Canada Lags Behind in Land and Water Protection, Experts Say
Only 10.6% of Canada’s land is protected from development.
Canada has fallen behind in protecting its land and water, parks and wilderness advocates warn.
Canada ranks last among G7 countries when it comes to protecting land and freshwater areas, according to a report released today from the Canadian Parks and Wilderness Society (CPAWS).
CPAWS’ annual report, this year titled, “From Laggard to Leader? Canada's renewed focus on protecting nature could deliver results,” dives into the ongoing issue of the need for protected land to be put aside.
The UN Convention on Biological Diversity established a goal for countries to set aside 17% of its land and freshwater by 2020. In 2010, Canada supported that goal but as it stands now, is just over halfway there. In comparison, half of the countries that signed on had already reached their goals by 2014. The United States currently sits at 13%.
"I think that there's a real problem in terms of being able to get governments to pay attention the way they need to, around this file. And it's partly because everyone's seen it as, oh it's nice to have, and not a priority," Éric Hébert-Daly, CPAWS’ national executive director, told CBC News. "And I think now folks are starting to realize, well, nature is actually a priority. It is in fact key to our survival and if we do it right, Canadians can be leaders in the world rather than the laggards we currently are."
In March 2016, Canada issued a joint statement with the United States on climate, energy, and arctic leadership.
“Canada and the US re-affirm our national goals of protecting at least 17% of land areas and 10% of marine areas by 2020. We will take concrete steps to achieve and substantially surpass these national goals in the coming years,” their joint statement read.
And while that reaffirmed commitment from Prime Minister Justin Trudeau is important for Canada, the country now needs to see more action taking place.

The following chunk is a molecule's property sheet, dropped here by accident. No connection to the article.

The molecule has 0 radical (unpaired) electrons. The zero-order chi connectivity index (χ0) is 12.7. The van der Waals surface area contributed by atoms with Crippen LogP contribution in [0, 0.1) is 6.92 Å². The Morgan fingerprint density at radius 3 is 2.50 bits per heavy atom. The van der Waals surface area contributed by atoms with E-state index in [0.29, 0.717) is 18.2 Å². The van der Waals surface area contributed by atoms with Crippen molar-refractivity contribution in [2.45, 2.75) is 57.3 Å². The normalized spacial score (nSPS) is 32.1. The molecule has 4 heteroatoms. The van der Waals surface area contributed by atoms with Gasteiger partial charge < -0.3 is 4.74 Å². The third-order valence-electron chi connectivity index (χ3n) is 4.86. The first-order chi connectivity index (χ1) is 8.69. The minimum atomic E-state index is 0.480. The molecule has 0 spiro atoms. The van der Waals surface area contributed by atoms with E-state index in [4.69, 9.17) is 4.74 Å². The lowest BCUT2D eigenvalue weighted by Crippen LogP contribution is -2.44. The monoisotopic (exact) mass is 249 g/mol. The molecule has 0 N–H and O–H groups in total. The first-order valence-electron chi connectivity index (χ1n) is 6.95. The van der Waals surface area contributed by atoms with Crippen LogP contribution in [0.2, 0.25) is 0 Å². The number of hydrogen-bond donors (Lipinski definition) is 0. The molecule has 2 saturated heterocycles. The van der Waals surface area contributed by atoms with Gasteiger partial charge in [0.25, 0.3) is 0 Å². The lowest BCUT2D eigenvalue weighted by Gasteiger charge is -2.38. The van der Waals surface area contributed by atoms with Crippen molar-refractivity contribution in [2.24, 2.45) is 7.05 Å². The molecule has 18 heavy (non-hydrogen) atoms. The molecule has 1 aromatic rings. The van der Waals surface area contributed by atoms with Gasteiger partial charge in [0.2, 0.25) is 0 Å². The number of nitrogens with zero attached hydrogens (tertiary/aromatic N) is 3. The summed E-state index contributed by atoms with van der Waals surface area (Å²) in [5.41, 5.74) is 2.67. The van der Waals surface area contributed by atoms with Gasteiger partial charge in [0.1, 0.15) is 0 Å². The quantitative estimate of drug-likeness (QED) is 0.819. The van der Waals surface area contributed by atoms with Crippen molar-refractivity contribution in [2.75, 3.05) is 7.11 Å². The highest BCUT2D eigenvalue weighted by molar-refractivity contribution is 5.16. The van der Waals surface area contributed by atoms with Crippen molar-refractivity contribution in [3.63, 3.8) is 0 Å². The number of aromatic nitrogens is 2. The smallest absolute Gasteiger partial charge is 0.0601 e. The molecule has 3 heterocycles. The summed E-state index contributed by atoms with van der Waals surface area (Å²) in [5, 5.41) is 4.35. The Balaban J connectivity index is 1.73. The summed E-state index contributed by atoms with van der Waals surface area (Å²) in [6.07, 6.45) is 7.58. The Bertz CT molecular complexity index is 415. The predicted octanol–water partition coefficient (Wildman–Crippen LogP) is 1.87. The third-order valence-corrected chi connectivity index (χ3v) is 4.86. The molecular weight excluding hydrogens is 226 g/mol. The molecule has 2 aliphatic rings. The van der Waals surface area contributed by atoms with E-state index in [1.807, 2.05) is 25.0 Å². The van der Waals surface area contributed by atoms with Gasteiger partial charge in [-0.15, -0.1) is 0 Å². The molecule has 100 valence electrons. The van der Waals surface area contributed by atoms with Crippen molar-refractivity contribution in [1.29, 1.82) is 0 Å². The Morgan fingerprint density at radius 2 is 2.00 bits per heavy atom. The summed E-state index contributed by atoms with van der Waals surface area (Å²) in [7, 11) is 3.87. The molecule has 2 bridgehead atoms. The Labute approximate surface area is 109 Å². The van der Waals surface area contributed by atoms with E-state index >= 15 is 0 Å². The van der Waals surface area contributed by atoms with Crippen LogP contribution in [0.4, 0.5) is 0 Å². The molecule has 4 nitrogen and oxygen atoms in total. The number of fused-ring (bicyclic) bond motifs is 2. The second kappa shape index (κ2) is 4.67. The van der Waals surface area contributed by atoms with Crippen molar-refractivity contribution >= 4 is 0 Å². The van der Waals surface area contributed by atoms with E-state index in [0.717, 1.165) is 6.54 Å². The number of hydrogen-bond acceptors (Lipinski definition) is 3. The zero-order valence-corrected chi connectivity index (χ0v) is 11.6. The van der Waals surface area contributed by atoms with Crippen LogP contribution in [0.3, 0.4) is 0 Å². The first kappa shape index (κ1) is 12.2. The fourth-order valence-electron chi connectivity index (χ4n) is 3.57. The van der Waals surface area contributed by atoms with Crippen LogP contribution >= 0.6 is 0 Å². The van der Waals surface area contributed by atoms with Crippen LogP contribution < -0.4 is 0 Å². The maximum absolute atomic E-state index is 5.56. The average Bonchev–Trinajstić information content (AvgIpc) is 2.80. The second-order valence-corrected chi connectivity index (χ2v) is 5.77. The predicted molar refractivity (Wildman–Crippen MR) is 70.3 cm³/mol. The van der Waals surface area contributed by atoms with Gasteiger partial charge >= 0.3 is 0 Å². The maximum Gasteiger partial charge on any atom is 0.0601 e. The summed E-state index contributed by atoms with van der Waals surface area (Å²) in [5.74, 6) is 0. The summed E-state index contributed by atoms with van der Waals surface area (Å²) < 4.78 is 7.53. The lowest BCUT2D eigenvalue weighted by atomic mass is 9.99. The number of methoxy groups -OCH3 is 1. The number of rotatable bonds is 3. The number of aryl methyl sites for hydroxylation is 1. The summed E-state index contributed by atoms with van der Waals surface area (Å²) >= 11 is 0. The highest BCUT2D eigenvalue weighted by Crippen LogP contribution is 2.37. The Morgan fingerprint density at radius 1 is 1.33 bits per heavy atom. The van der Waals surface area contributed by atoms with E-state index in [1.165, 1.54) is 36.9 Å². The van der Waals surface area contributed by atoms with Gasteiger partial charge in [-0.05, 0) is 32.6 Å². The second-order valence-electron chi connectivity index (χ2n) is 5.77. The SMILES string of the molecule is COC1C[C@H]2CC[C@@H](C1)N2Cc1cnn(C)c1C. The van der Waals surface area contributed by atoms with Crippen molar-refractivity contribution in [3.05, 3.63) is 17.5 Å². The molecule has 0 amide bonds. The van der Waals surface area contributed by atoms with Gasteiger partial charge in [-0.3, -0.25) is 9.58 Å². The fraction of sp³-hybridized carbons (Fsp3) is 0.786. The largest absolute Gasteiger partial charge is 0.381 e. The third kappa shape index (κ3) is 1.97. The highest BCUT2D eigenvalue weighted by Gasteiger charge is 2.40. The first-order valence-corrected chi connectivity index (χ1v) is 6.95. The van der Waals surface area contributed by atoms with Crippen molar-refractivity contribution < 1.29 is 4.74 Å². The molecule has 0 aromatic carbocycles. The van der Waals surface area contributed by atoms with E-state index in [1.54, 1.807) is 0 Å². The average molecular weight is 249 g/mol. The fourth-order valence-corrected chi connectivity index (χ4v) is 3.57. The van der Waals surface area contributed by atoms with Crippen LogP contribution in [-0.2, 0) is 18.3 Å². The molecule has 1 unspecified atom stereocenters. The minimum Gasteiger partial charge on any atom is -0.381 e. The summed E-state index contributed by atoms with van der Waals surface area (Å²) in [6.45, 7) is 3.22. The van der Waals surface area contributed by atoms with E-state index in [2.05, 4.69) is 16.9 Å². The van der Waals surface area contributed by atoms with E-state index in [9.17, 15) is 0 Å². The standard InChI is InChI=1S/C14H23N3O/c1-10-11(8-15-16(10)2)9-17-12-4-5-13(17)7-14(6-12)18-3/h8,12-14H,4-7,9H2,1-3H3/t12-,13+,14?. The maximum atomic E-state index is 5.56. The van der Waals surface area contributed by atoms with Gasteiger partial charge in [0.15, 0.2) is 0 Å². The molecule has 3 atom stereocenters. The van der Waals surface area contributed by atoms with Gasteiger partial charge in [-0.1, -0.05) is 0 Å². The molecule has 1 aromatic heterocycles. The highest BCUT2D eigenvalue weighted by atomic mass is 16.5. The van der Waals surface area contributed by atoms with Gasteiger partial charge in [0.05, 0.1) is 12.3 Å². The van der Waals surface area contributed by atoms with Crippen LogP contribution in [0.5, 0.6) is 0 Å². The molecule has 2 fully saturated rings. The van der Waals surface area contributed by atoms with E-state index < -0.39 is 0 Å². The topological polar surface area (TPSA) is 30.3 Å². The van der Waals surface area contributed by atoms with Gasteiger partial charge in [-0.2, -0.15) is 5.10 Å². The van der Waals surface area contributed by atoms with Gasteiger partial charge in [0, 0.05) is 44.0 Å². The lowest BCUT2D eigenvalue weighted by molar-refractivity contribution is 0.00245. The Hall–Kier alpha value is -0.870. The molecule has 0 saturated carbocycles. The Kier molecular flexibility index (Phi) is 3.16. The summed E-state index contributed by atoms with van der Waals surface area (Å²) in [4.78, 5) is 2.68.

“With less than three years to fulfill our 2020 commitment, we need to get going now,” Hébert-Daly said in a statement. “In the report we identify places across Canada where a considerable amount of work has already been done on proposed protected areas. By acting now to permanently protect these sites, while also planning for what’s needed to conserve nature in the long term, Canada has a chance to move from laggard to leader.”
Hébert-Daly also told CBC that with a little push, there are areas ready for the government to turn into protected land.
Turning the South Okanagan-Similkameen region in British Columbia into a national park reserve has been supported by the First Nations since 2013, but it has not yet been put aside.
Another example is the Thaidene Nene, in the Northwest Territories. There is about 30,000 square kilometres of land the Lutsel k'e Dene First Nation is looking to protect.
Protecting land like this would not only help the government reach its UN Convention on Biological Diversity goal, it would also help the federal government with reconciliation efforts.
Hébert-Daly listed other areas in need of protection in New Brunswick, as well as Saskatchewan.
Currently Canada only has 10.6% of its land protected from development. The country ranks behind Brazil (29.5%), China (17.1%), Australia (17%) and the United States (13%).
The former conservative government cut the budget for Parks Canada. Trudeau has said that the last government did not do enough for the environment, so the hope is that he will pick up the pace and steer Canada to its goal and beyond by 2020.